'The Grudge' walks a fine|
line between scary, silly
November 11, 2004
By Franklin Harris
In every horror movie, there is a fine line between scary and silly. Some horror movies cross the line on purpose, with varying results. Others cross it by accident and never for the better.
"The Grudge" is based on the Japanese horror film "Ju-on," written and directed by Takashi Shimizu. Unafraid to plow the same field again, Shimizu also directs the American version, this time with a new screenplay by Stephen Susco, who adds a Western perspective to the proceedings. Things that are vague in "Ju-on" are spelled out in "The Grudge." This is common practice for filmmakers adapting supposedly inscrutable Japanese films. The same thing happened when DreamWorks remade "The Ring."
This isn't, by the way, a criticism of the way Japanese films are adapted for American audiences. It is simply an observation. Americans look upon horror films as being much like detective stories. Not every question gets answered, but someone at least has to ask.
Copyright © Columbia Pictures|
Sarah Michelle Gellar sheds light on ''The Grudge.''
At times, "The Grudge" is almost a shot-for-shot remake of its predecessor. Both films use the same location as a haunted house, and both feature the same actors, Yuya Ozeki and Takako Fuji, as ghosts. Also, both are set in Japan, which is no surprise in the case of the original film but an interesting choice in the case of the remake, given that the lead characters are all Americans.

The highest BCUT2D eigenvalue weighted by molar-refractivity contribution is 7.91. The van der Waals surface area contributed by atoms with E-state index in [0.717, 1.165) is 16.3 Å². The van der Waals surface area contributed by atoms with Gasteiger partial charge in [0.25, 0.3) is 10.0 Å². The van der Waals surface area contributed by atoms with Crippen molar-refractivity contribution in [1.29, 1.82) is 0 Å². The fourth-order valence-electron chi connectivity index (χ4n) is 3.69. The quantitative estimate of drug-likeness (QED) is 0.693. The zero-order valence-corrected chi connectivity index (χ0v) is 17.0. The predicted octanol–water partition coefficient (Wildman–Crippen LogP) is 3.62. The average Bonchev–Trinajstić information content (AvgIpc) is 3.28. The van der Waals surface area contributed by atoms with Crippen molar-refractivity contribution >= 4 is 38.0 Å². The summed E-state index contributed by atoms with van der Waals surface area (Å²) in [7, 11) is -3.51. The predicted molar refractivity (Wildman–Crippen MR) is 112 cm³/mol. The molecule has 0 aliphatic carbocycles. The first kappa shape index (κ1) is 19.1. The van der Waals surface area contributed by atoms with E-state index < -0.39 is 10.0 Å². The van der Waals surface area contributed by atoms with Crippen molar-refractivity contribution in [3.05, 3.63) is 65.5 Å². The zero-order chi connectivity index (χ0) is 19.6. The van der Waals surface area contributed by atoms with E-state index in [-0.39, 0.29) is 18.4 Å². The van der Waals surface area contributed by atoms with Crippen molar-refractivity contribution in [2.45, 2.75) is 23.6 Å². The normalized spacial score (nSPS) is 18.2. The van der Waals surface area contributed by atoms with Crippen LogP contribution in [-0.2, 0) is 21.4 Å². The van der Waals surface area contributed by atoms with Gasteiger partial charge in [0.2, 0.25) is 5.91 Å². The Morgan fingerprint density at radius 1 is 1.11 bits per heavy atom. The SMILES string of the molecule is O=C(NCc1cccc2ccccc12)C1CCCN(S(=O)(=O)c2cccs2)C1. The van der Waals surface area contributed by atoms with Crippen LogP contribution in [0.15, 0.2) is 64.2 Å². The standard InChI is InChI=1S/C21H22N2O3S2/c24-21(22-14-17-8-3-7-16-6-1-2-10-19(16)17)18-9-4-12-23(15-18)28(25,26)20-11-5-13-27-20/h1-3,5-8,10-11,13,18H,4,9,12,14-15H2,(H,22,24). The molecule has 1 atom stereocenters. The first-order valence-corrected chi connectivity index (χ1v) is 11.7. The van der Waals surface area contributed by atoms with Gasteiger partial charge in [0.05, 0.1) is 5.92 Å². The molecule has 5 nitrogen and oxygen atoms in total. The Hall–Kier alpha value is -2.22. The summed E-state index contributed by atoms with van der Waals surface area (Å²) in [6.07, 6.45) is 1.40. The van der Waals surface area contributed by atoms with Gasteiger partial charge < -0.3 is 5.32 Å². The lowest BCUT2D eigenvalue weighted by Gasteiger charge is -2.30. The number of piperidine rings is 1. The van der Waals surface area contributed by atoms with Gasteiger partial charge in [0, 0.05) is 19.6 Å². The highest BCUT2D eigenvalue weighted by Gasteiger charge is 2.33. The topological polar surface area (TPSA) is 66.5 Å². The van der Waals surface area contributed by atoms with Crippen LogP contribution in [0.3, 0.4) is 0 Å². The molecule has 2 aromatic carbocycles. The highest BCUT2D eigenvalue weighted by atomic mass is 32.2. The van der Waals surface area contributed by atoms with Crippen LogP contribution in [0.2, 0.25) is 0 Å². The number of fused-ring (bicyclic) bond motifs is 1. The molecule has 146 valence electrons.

Sarah Michelle Gellar ("Buffy the Vampire Slayer") stars as Kare, an American student living in Tokyo with her boyfriend (Jason Behr of "Roswell"). As part of her studies, Kare works at a care center, which checks up on shut-ins. When another student, Yoko (Yoko Maki), mysteriously disappears, Kare is assigned to look in on one of Yoko's clients, Emma (Grace Zabriskie). Emma, who appears to be in the early stages of senility or Alzheimer's, lives with her son and daughter-in-law (William Mapother and Clea DuVall) and has a daughter, Susan (KaDee Strickland), who lives in an apartment across town.
When Kare arrives at Emma's home, she finds the place in a shambles. Emma, meanwhile, is incoherent and unresponsive. Her son and his wife are nowhere to be found. And an unheard message from Susan is still on the answering machine. But it isn't long before Kare discovers the house's other residents, who prove to be even less friendly.
The film then shifts in time to when Emma and her family first moved into the house, and we learn that the ghosts aren't confined to its thin walls. Apparently, they can attach themselves to anyone with whom they come into contact.
Back in the present, a shaken Kare, fearing the house's curse will follow her wherever she goes, searches newspaper reports and discovers that the house used to be home to a man who murdered his wife and son. And in an unexplained leap of logic, she connects the murders to the suicide of an American college professor (Bill Pullman). As it happens, the murders and the suicide are connected, but how Kare should think to connect them remains a glaring plot hole.
Given the Japanese setting, the almost all-American cast is an oddity. It seems quite a coincidence that almost everyone who comes into contact with the haunted house and its ghostly residents is an American expatriate, including Kare's boss at the care agency (Ted Raimi, brother of the film's co-producer Sam Raimi). The question of why Americans seem drawn to the house could have added a deeper level of complexity to the film. Unfortunately, this question is left unexplored.
The ghosts themselves, meanwhile, will probably strike most moviegoers as more funny than frightening. Shimizu knows how to build tension when the ghosts are off screen, but when they are onscreen, you are as likely to giggle as jump. When exposed to the light, the ghosts don't quite work.
The faint of heart may find "The Grudge" to be a satisfying experience, but more jaded horror fans are likely to walk away harboring a grudge of their own.